Playing it Safe with My Wife

2 Apr

I had begun rock climbing some time in the past year. I’d done a number of top-rope climbs in Southeastern Missouri and Southern Illinois and I was eager to progress to my first multi-pitch climbs. Along the way, separate from my climbing circle, I’d met my wife-to-be.

I lived in St. Louis and Bonnie lived in Washington, DC, so I could easily pursue my new passion out of sight. It might have been out of her sight but it was not out of her mind. Bonnie was not very keen on my climbing. It seemed dangerous to her and, as she explained, she wanted to keep me around; she kind of liked me.

Bonnie moved from Washington to St. Louis so we could pursue our relationship in a new way. I climbed only once or twice more once she moved. I talked about wanting to climb again but my time was spent with her. We got married. I hung onto my climbing gear and still talked about getting back into it. We had our first child. I still had my climbing gear.

Sometime during Robert’s first year, we had a rummage sale. As we set stuff on the tables in front of our house, I went into the house, gathered up my climbing gear, and arranged it on one of the tables. Bonnie came out, saw it and expressed her surprise. She asked me if I was sure and I told her I was; I loved her and Robert and they were my top priority. I didn’t want to risk myself or have her worry. Boy did I earn major brownie points!

I realized only years and years later how much this climbing matter had nothing to do with my safety. It was about Bonnie’s safety.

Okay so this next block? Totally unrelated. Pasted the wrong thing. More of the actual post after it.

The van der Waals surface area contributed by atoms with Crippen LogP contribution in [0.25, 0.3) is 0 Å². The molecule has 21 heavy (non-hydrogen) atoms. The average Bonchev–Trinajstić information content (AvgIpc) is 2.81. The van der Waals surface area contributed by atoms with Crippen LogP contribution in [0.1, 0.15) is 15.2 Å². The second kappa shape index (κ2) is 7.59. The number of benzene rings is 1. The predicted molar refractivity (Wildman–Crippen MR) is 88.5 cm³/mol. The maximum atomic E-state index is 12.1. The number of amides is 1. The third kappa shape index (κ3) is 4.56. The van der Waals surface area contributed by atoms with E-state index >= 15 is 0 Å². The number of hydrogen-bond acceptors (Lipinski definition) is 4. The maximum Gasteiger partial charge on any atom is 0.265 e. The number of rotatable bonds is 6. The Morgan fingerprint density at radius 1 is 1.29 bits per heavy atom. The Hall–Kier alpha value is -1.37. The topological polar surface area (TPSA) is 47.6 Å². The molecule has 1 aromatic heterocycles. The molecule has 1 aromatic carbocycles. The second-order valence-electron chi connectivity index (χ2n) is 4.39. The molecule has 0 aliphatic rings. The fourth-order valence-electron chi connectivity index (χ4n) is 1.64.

Bonnie’s safety?

It wasn’t my physical safety per se that was the issue. It was Bonnie’s psychological safety. I was, thankfully, able to sense  it was the right thing to do, to respect and respond to her psychological safety need, in order to build a stronger long-term relationship.

I could have justified continuing to climb with a number of arguments. We practiced safe climbing. It was good physical activity and an enriching challenge. It was legal. I had very experienced mentors. Bonnie’s concern was overblown. Heck, I had the right to climb! We’re all independent beings making our own choices!

All true. Yet, Bonnie would remain unsafe.

At some point in a relationship — personal, family, work — if we come put primary value on the comfort and participation of others, then we begin to pay attention to their safety needs. When we do that, we respect and honor their preferences. If something makes them feel unsafe — if something causes them to shut down in some way, to not participate at their best, to hold back, to withdraw, to be aloof — we can find out what is causing that lack of safety and fix it. We become willing to change our behavior or to alter the environment to honor the needs of others. We give up our ego and adapt to meet their needs. As we do this more often, we starting making life about others, not us. I’ve come to realize the magic in that.

Oh, using that language in meetings shuts you down? OK, I won’t use it anymore. Certain kinds of humor causes you to withdraw? OK, I won’t use that kind of humor anymore. People being late gets you off-kilter for the rest of the hour? OK, we’ll work on being more timely.

It’s not giving in. It’s choosing to respect others. The thing is, it can, and should, become mutual. It sets the foundation for a relationship where we can honestly share how we feel and then each respond to that in order to honor the other. The amazing thing is that it fosters an environment where each of us, everyone, begins to fully and openly participate because we are all holding back less; we are willing and excited to offer what we have, to step in, to really participate and engage. Yes, we’ve all given something up, so to speak (EGO! EGO! ME! ME!). Exactly: we’ve all become willing to let go of stuff, to offer it up, and in doing that we allow everyone to offer more of themselves. It turns out to be a massive net gain, with everyone putting out so much more than ever would have happened otherwise.